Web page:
This is a direct appeal from the conviction of two defendants, Edwin Beaty and Michael G. Rondeau, of first degree murder and robbery while armed with a deadly weapon. Both defendants were indicted *411separately, but they were tried together before a jury after their trial was consolidated by order of the District Court of Bernalillo County. Both defendants were convicted and they appealed to this court. After the appeal had been docketed, the cause was remanded to the district court so that a motion for a new trial based on newly discovered evidence could be heard. The motion was denied. This appeal resumed. We affirm the convictions.
The police were in the process of investigating a robbery-murder of a taxicab driver in Albuquerque when certain informants contacted them. These informants related that the defendants, Rondeau and Beaty, had bragged to them about killing a taxicab driver. The informants gave certain bits of information, which led the police to the motel where the two were staying. Not long after the police located the suspects they arrested them, although initially not on the charge of murder. Rondeau was arrested for speeding, driving without a license, and possession of dangerous drugs. Beaty was arrested for contributing to the delinquency of a minor. Both were charged with murder and armed robbery shortly after their arrest.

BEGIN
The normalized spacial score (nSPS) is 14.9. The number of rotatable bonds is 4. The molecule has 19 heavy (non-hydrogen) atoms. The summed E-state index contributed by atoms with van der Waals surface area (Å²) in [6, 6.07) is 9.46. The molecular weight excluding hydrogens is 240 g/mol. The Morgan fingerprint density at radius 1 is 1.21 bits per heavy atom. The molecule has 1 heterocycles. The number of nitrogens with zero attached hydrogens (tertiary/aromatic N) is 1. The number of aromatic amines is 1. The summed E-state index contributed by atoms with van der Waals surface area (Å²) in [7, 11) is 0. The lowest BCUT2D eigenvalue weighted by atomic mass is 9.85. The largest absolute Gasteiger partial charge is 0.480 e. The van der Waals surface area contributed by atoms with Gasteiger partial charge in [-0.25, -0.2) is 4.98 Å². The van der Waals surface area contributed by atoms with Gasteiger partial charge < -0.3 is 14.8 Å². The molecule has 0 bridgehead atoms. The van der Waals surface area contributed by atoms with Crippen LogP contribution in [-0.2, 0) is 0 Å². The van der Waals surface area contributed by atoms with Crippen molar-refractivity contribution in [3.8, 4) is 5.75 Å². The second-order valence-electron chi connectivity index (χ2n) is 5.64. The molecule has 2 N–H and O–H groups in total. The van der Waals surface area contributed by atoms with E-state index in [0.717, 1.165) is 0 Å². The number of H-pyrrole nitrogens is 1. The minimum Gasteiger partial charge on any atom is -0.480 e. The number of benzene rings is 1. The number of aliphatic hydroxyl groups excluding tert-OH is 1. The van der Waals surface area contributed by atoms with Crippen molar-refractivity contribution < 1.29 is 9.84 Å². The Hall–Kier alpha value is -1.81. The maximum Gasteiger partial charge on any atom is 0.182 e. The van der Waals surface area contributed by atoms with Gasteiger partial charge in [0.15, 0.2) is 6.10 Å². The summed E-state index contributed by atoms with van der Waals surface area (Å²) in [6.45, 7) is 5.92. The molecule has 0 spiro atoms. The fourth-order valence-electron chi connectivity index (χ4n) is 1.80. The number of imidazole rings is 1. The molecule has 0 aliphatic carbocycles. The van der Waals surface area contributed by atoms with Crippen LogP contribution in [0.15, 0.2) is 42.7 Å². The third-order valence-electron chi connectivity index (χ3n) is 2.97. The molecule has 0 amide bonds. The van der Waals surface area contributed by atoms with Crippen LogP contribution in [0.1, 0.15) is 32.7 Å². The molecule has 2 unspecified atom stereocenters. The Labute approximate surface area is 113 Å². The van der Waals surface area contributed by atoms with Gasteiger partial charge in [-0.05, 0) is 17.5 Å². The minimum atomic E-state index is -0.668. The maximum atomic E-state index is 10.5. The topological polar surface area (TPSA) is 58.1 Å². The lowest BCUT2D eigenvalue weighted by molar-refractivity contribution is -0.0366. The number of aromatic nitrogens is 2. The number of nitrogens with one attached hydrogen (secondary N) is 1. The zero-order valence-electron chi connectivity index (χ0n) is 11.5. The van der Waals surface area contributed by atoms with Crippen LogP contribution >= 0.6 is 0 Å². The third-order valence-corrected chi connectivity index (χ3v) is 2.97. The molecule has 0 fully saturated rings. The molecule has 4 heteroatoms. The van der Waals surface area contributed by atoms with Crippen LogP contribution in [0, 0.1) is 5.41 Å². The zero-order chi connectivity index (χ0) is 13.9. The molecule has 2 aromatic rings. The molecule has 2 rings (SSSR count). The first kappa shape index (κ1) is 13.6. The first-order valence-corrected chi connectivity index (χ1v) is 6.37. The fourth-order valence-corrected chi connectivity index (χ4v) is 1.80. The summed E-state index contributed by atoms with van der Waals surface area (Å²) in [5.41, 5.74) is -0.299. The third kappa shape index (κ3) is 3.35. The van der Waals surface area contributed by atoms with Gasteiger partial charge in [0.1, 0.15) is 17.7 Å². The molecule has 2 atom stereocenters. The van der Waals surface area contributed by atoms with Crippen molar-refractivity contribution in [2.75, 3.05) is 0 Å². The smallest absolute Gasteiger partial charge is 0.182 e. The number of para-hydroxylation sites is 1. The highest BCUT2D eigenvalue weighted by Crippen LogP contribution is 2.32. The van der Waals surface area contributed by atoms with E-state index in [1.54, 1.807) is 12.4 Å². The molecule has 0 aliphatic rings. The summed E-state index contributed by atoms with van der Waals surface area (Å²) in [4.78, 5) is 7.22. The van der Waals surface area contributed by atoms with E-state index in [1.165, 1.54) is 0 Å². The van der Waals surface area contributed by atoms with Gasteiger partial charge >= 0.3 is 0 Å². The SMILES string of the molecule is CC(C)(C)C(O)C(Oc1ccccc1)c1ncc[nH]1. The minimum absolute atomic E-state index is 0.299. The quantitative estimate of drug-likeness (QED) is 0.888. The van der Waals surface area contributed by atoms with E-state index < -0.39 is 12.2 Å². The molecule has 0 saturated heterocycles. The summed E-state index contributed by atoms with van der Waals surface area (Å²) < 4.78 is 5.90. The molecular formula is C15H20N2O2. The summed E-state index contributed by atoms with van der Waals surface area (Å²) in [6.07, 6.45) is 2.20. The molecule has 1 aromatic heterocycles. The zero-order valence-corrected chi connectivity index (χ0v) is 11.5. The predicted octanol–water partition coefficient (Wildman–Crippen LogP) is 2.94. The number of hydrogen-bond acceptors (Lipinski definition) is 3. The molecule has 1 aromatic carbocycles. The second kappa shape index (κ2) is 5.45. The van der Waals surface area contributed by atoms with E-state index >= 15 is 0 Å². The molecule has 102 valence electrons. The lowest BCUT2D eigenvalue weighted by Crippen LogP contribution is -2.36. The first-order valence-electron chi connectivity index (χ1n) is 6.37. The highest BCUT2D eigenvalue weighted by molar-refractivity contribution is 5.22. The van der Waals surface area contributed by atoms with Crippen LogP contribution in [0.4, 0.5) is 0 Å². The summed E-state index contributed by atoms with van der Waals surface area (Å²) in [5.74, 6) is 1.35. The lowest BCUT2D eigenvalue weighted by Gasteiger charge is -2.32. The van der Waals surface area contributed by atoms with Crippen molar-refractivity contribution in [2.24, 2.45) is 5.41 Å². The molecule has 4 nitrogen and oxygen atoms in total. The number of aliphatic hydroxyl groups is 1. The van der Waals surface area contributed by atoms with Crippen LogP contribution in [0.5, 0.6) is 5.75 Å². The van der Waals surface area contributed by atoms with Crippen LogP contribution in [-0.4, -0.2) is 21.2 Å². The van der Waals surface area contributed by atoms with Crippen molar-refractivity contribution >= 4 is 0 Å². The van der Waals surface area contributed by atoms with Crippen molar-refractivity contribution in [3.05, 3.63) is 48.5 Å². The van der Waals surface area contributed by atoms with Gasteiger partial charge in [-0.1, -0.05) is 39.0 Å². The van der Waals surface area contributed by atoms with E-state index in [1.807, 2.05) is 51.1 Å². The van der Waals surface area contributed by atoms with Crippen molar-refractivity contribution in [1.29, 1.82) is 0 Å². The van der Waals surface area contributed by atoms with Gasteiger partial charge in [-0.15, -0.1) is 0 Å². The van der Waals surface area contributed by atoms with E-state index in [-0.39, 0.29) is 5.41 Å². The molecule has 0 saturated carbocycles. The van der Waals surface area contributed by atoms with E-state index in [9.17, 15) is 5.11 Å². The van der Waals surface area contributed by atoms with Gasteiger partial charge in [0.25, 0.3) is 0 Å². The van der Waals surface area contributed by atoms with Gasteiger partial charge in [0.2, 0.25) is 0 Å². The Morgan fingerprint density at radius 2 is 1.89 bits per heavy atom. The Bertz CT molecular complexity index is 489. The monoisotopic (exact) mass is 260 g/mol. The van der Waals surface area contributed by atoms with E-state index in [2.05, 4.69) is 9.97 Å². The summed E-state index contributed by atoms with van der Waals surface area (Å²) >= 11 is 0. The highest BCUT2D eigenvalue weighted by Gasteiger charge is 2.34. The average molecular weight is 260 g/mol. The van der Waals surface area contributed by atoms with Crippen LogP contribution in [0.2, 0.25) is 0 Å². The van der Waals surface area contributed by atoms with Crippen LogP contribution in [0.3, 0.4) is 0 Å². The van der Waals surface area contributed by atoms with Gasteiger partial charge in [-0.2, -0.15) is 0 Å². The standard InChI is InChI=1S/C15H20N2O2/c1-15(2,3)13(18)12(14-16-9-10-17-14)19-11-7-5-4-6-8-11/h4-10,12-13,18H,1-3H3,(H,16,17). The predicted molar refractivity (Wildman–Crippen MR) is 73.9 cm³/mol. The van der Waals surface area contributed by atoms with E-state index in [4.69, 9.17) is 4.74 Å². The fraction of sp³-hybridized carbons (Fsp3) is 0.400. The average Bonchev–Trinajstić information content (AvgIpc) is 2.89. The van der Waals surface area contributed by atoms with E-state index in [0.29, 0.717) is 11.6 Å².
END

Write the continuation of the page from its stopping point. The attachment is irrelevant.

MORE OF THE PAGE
In this appeal the defendants jointly allege eleven points of error. The first two points are:
I: “Imposition and carrying out of the death penalty in this case, pursuant to N.M.Stat.Ann. Sec. 40A-29-2 (1973 Supp.) constitutes cruel and unusual punishment and deprivation of liberty without due process of law.”
II: “The statute purporting to re-establish the death penalty, and the felony murder statute, are unconstitutional because they violate the New Mexico Constitution.”
Pending a final decision by this court on the merits of this appeal, the United "States Supreme Court decision of July 2, 1976, with respect to the death penalty statutes of North Carolina and Louisiana, i.e., Woodson v. North Carolina, -U.S.-, 96 S.Ct. 2978, 49 L.Ed.2d 944 (1976) and Roberts v. Louisiana,-U.S.-, 96 S.Ct. 3001, 49 L.Ed.2d 974 (1976), informed us that mandatory death sentences in specified circumstances which leave neither judge nor jury discretion to impose a lesser sentence violate the eighth amendment prohibition against cruel and unusual punishment.
Our § 40A-29-2, N.M.S.A.1953 (Supp. 1975) imposes a mandatory death penalty upon a finding of murder:
“When a defendant has been convicted of a capital felony the judge shall sentence that person to death; Provided, that if a person has not reached the age of majority at the time of the commission of the crime for which he is charged, the judge, upon conviction, shall sentence him to a term of life imprisonment.”